Japanese Grammar Bank


Today, we’ll take a look at the future tense in Japanese, or to be more accurate, the lack of future tense in Japanese.

There’s no way to conjugate a Japanese verb to make it future tense! So, we’ll be looking at how you can express the future in other ways.


Japanese is a language built on suggestion and implication. Using the language can sometimes feel like trying to break a code every time you have a conversation, as often meaning isn’t explicitly said, but rather implied.

So, it should be no surprise that the future in Japanese is indicated through inference. As Japanese has no explicit future tense, you should just use the present tense. Through context, you can infer that the present tense form of the verb is actually talking about the future.

Let’s take a look at some examples below to get your head around it.


Doko ni iku no?


Where will you go?
Ashita, Disneyland ni iku.


Tomorrow, I’ll go to Disneyland.

In the above example, the use of 明日 ashita tells the listener that despite using 行くiku, the future is being discussed.


Ashita, nani wo taberu no?


What will you eat tomorrow?
Sushi wo tabe ni iku.


I will eat sushi.

In the above example, the fact the first speaker asks about 明日 ashita tells us that the following 行くiku is about what Misaki will eat.


Shuumatsu, nani ka tanoshii koto ga aru no?


Do you have something fun on the weekend?
Un, tomodachi to pikunikku ni iku.


Yeah, I’m going on a picnic with friends.

In the above example, the conversation in the context of the upcoming weekend lets the listener know that despite being in present tense, the verbs used indicate the future.


Yuko chan! Hawaii e ryokou suru yo!


Yuko! I’m going to travel to Hawaii!

The above example shows us a time that might be difficult for a Japanese learner.

Without context, you might assume the sentence meaning to be like, “I travel to Hawaii.” You might be confused about when this is taking place, or if the speaker generally travels to Hawaii.

The giveaway here is the expression. The excitement in the sentence implies it’s a plan that the speaker is excited about.

It’s not much to go off, but it’s enough to tell you that the future it being referenced.


Tanaka senpai no kanrekikai ni iku no?


Will you go to Mr Tanaka’s retirement party?
Iku yo.


I will go.

The above example is something you will encounter all the time living in Japan. In English, it would be very unnatural to answer a question about an event in the future with, “I go.”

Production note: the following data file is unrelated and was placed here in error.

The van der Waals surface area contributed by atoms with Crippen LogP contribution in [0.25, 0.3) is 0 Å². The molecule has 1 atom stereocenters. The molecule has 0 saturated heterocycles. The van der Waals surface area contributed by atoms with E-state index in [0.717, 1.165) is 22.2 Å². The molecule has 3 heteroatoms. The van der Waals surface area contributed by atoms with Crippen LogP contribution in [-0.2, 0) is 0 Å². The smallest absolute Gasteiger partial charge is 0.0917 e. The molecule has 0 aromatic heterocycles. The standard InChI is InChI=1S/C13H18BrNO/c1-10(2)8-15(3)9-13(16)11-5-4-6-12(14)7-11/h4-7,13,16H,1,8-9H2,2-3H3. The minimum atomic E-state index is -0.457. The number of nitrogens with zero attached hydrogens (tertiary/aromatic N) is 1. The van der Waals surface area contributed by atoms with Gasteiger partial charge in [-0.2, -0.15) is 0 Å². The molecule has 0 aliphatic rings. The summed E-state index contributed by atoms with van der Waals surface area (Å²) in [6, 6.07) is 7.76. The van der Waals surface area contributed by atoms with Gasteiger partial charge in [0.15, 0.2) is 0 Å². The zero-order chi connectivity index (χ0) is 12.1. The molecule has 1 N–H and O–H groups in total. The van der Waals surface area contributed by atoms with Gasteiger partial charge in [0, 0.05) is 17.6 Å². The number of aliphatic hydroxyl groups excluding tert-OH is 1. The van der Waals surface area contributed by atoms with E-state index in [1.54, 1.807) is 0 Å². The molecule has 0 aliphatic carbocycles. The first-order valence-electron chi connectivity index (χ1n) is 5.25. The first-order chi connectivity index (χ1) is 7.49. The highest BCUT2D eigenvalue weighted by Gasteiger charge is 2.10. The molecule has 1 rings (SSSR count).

But that’s exactly what most people do in Japanese. The fact the event is in the future put your present tense 行くiku in the future tense.


Eigo no kyoushi ni narimasu.


I will become an English teacher.

The fact なる naru (to become) is used tells you that it’s a future tense sentence.

Why? Because you can’t become something immediately. But in their very nature, sentences with なるnaru (to become) are future tense.


つもり tsumori

予定 yotei

You should be aware that when talking about the future tense in Japanese, you can use つもりtsumori and 予定 yotei to express what you plan to do in the future.

Look at our Plans and Intentions lesson if you’d like to know more.


  • There is no future tense conjugation of Japanese verbs.
  • You can infer whether a present tense verb is indicating the future through context or time words.
  • You can use つもり tsumori and 予定 yotei to explicitly express your intention to do something.

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How to conjugate verbs in future tense?

There is no future tense conjugation of Japanese verbs.

You can infer whether a present tense verb is indicating the future through context or time words.

How to use the ます form?

With 一段 ichidan verbs:

– Take off the るru at the end

– Put a ますmasu in its place

With 五段 godan verbs:

– Change the last syllable for an いsound

– And throw on ます masu

With irregular verbs:

– する suru to do changes to しますshimasu.

– 来る kuru to come changes to 来ます kimasu.

How to use past tense for Group 1 verbs?

For the formal (ますmasu) version of the past tense, you need to take the polite form and change ますmasu to ました mashita.

REFRESHER || For group 1 verbs, you change the ending syllable to the い i equivalent and add ますmasu to make the polite form.

For example: 切るkiru → 切りkiri (theい i equivalent of るru) → 切ります kirimasu.

How to use past tense for Group 2 verbs?

Group 2 verbs are much simpler. You just have to take off the る ru ending and add たta.

見る miru to see → 見た mita saw

Where can I find more lessons like this?

Check out our Japanese Grammar Bank, where you’ll find lessons for levels A1, A2 and B2.

Can I study Japanese in Japan with LTL?

Yes you can!

We offer group and individual classes in Tokyo, for the duration of your choice.

You can even stay with a homestay family to really immerse yourself in the Japanese culture and discover a Japanese’s family lifestyle.